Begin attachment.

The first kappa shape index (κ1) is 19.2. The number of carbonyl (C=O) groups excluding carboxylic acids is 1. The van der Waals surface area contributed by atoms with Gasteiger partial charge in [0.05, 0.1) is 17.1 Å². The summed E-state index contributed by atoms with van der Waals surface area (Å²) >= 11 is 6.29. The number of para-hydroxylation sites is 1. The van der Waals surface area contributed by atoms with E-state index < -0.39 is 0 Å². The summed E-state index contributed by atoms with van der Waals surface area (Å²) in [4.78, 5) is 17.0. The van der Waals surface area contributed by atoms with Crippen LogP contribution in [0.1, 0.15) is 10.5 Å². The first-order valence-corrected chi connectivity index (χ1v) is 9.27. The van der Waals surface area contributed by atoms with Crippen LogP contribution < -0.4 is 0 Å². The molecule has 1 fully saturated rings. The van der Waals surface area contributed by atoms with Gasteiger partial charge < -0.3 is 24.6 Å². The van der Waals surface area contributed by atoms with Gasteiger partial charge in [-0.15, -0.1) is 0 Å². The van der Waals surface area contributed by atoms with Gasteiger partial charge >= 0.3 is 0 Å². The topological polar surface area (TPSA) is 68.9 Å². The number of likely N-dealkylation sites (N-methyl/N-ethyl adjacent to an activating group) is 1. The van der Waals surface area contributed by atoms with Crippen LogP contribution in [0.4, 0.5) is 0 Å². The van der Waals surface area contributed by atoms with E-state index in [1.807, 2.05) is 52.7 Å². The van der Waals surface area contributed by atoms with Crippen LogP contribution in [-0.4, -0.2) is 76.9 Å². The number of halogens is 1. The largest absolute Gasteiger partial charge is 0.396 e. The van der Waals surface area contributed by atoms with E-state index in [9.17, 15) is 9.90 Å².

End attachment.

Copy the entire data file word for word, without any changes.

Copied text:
The first kappa shape index (κ1) is 19.2. The number of carbonyl (C=O) groups excluding carboxylic acids is 1. The van der Waals surface area contributed by atoms with Gasteiger partial charge in [0.05, 0.1) is 17.1 Å². The summed E-state index contributed by atoms with van der Waals surface area (Å²) >= 11 is 6.29. The number of para-hydroxylation sites is 1. The van der Waals surface area contributed by atoms with E-state index < -0.39 is 0 Å². The summed E-state index contributed by atoms with van der Waals surface area (Å²) in [4.78, 5) is 17.0. The van der Waals surface area contributed by atoms with Crippen LogP contribution in [0.1, 0.15) is 10.5 Å². The first-order valence-corrected chi connectivity index (χ1v) is 9.27. The van der Waals surface area contributed by atoms with Crippen LogP contribution < -0.4 is 0 Å². The molecule has 1 fully saturated rings. The van der Waals surface area contributed by atoms with Gasteiger partial charge < -0.3 is 24.6 Å². The van der Waals surface area contributed by atoms with Gasteiger partial charge in [-0.15, -0.1) is 0 Å². The van der Waals surface area contributed by atoms with Gasteiger partial charge >= 0.3 is 0 Å². The topological polar surface area (TPSA) is 68.9 Å². The number of likely N-dealkylation sites (N-methyl/N-ethyl adjacent to an activating group) is 1. The van der Waals surface area contributed by atoms with Crippen LogP contribution in [0.4, 0.5) is 0 Å². The van der Waals surface area contributed by atoms with E-state index in [1.807, 2.05) is 52.7 Å². The van der Waals surface area contributed by atoms with Crippen LogP contribution in [-0.4, -0.2) is 76.9 Å². The number of halogens is 1. The largest absolute Gasteiger partial charge is 0.396 e. The van der Waals surface area contributed by atoms with E-state index in [9.17, 15) is 9.90 Å².